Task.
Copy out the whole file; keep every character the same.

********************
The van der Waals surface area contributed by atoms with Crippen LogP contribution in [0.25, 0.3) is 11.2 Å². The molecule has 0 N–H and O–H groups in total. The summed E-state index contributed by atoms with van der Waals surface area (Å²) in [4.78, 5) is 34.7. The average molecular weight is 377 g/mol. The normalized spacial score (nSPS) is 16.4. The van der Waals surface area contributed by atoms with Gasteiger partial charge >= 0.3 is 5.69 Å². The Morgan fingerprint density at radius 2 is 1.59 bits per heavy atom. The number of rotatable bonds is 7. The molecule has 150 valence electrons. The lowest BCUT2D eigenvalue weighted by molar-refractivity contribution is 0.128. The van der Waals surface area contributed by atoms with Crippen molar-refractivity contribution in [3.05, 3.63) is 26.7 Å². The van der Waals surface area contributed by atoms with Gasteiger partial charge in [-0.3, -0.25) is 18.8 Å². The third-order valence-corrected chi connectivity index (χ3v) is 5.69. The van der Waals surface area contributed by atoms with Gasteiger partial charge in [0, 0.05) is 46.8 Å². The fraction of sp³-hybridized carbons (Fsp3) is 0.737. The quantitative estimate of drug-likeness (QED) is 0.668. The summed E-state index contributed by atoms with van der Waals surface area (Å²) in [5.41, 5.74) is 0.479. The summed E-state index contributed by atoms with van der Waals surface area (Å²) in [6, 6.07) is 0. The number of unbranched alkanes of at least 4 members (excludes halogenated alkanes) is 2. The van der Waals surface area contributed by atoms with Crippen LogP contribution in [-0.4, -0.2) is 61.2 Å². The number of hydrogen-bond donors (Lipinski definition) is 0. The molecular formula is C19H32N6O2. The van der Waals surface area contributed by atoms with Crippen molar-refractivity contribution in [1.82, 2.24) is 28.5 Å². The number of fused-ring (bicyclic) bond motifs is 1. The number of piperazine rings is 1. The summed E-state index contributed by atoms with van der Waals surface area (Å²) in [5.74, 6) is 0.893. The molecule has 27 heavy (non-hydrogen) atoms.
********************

The van der Waals surface area contributed by atoms with Crippen LogP contribution in [0.25, 0.3) is 11.2 Å². The molecule has 0 N–H and O–H groups in total. The summed E-state index contributed by atoms with van der Waals surface area (Å²) in [4.78, 5) is 34.7. The average molecular weight is 377 g/mol. The normalized spacial score (nSPS) is 16.4. The van der Waals surface area contributed by atoms with Gasteiger partial charge >= 0.3 is 5.69 Å². The Morgan fingerprint density at radius 2 is 1.59 bits per heavy atom. The number of rotatable bonds is 7. The molecule has 150 valence electrons. The lowest BCUT2D eigenvalue weighted by molar-refractivity contribution is 0.128. The van der Waals surface area contributed by atoms with Crippen molar-refractivity contribution in [3.05, 3.63) is 26.7 Å². The van der Waals surface area contributed by atoms with Gasteiger partial charge in [-0.3, -0.25) is 18.8 Å². The third-order valence-corrected chi connectivity index (χ3v) is 5.69. The van der Waals surface area contributed by atoms with Gasteiger partial charge in [0, 0.05) is 46.8 Å². The fraction of sp³-hybridized carbons (Fsp3) is 0.737. The quantitative estimate of drug-likeness (QED) is 0.668. The summed E-state index contributed by atoms with van der Waals surface area (Å²) in [5.41, 5.74) is 0.479. The summed E-state index contributed by atoms with van der Waals surface area (Å²) in [6, 6.07) is 0. The number of unbranched alkanes of at least 4 members (excludes halogenated alkanes) is 2. The van der Waals surface area contributed by atoms with Crippen LogP contribution in [-0.4, -0.2) is 61.2 Å². The number of hydrogen-bond donors (Lipinski definition) is 0. The molecular formula is C19H32N6O2. The van der Waals surface area contributed by atoms with Crippen molar-refractivity contribution in [1.82, 2.24) is 28.5 Å². The number of fused-ring (bicyclic) bond motifs is 1. The number of piperazine rings is 1. The summed E-state index contributed by atoms with van der Waals surface area (Å²) in [5.74, 6) is 0.893. The molecule has 27 heavy (non-hydrogen) atoms.